Bad idea, bad ending.

Photographer: Jamie Squire/Getty Images

Don't Invest Like the Seahawks

Barry Ritholtz is a Bloomberg View columnist. He founded Ritholtz Wealth Management and was chief executive and director of equity research at FusionIQ, a quantitative research firm. He blogs at the Big Picture and is the author of “Bailout Nation: How Greed and Easy Money Corrupted Wall Street and Shook the World Economy.”
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Last week, I was in Seattle for an event sponsored by the CFA Institute. The trip was booked long before any of us knew the Seahawks were going to defend their championship title in Super Bowl XLIX. Following the Seahawks' amazing comeback in the NFC Championship versus the Green Bay Packers on Jan. 18, the city was electric.

Given that, I rethought the presentation I was planning to make. Originally, it was named, “Valuation, Volatility, and Behavioral Factors,” but during that weekend, I retitled it: “Play Football Like the Seahawks, But Invest Like the Packers.”

The thesis was that Green Bay had a methodical statistical approach. It is a team of grinders, marching down field with two- and three-yard runs. They protect the ball, try to avoid turnovers. No razzle-dazzle, just fundamental football, blocking and tackling. In investing terms, they made high-probability trades, slowly accumulating gains, with de minimis risk of loss. 

Seattle on the other hand, looked like the Harlem Globetrotters of football. Plenty of misdirection, and lots of trick plays: A touchdown on a fake field goal (credit holder Jon Ryan’s 19-yard pass to tackle Garry Gilliam). An onside-kick recovery that was bobbled by Packers tight end Brandon Bostick bounced into the hands of Seattle's Chris Matthews (a former Foot Locker employee) at midfield. After a Marshawn Lynch 24-yard run for a touchdown, Seattle made a two-point conversion. Finally, a 48-yard Hail Mary pass from Russell Wilson to Luke Willson gave Seattle the lead. A Green Bay field goal sent the game into overtime. In OT, Seattle used just six plays to march 87 yards downfield. A 35-yard Wilson to Jermaine Kearse pass -- yet another Hail Mary pass -- won the game.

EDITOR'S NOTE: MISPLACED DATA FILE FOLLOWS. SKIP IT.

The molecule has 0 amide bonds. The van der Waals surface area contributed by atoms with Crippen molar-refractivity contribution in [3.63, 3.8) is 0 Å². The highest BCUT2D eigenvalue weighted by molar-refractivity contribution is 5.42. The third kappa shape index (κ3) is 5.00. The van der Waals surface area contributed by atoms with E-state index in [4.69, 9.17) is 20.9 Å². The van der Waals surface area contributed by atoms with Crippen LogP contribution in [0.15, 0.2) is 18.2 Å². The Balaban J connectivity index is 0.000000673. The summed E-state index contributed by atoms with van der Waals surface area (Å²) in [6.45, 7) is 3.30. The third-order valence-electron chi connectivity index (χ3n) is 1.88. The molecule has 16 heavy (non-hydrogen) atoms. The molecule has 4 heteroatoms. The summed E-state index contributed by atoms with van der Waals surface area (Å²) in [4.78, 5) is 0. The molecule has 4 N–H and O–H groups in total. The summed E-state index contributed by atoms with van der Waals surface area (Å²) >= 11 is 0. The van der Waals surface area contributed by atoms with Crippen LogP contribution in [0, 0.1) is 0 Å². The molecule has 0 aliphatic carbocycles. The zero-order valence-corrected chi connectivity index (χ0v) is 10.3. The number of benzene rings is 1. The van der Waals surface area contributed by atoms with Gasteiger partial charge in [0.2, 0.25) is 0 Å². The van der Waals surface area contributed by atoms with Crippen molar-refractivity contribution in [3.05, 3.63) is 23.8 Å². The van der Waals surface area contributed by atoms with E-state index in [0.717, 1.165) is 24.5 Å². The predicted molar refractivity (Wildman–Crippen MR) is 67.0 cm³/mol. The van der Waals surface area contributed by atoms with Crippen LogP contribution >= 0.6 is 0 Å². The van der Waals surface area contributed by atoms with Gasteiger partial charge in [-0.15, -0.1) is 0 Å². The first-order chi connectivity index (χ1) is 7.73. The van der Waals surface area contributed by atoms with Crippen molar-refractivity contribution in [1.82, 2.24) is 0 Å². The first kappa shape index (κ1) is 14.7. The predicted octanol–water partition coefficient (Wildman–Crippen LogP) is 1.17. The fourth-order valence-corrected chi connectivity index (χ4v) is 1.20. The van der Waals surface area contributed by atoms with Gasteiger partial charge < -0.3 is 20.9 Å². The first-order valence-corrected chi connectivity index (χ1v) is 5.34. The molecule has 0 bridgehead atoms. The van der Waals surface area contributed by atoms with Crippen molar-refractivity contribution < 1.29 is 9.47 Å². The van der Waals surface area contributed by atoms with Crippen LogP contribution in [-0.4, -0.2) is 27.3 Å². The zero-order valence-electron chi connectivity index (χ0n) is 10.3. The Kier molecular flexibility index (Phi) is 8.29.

Lots of low probability plays that all came up roses for the defending champs allowed them a trip back to the Super Bowl. And therein lay the problem. You can sometimes be too clever, try too hard to pull a rabbit out of the hat.

They got lucky in the Super Bowl, too. Up by 10 at the start of the fourth-quarter, Seattle found itself trailing New England 28-24 with 1 minute 14 seconds left. Wilson threw one more Hail Mary pass that was deflected by New England's Malcolm Butler, the defending cornerback. But the ball landed on the chest of the prone Jermaine Kearse, the Seattle receiver with the spectacular hands. The ball bounced off his body, he bobbled it, then secured the ball, before it ever touched the ground…all while lying flat on his back at about the Patriots' six-yard line. It may have been the luckiest combination of skill and fortune ever seen in the waning minutes of a Super Bowl.

And then it all fell apart.

The Seahawks running back is Marshawn Lynch. He has proven all season that he is unstoppable, with more yards rushing and more touchdowns than anyone this year. Holding him “only” to a few yards is considered a success. He had three chances to drive the ball three feet into the end zone for the winning touchdown.

Instead, the call on second down was for a pass to a receiver running a slant route at the goal line. A risky call -- and a big pay off if it works. New England intercepted. Game over.

There's a lesson here for investors. In a game of probabilities, you must always be aware of mean reversion. Sure, sometimes trick plays work. On occasion, you can get away with a low probability surprise if the defense is asleep. But you must realize that eventually you lose.

Just because something is working doesn't mean you push it. The low probability trades are just that -- the odds are against them working long term. More often, the high probability outcome is what happens. That’s why we call it high probability.

You can't load up on leverage and expect to always win. You shouldn't fill your portfolios with junk just because the returns are great at the moment. Trading on whispers, buying penny stocks, catching the falling knife are all low probability trades. The likely outcomes of these are losing money.

Consider this: Seattle coach Pete Carroll is one of the best in the business. As head coach at the University of Southern California, he had a winning record of 97–19 (84 percent), and 34-game winning streak (2003–04). ESPN named USC the team of the decade.

In other words, he is one of the very best tacticians ever. If Carroll and the defending champion Seahawks lost the Super Bowl making a low probability bet, what are your odds? 

This column does not necessarily reflect the opinion of Bloomberg View's editorial board or Bloomberg LP, its owners and investors.

To contact the author on this story:
Barry L Ritholtz at britholtz3@bloomberg.net

To contact the editor on this story:
James Greiff at jgreiff@bloomberg.net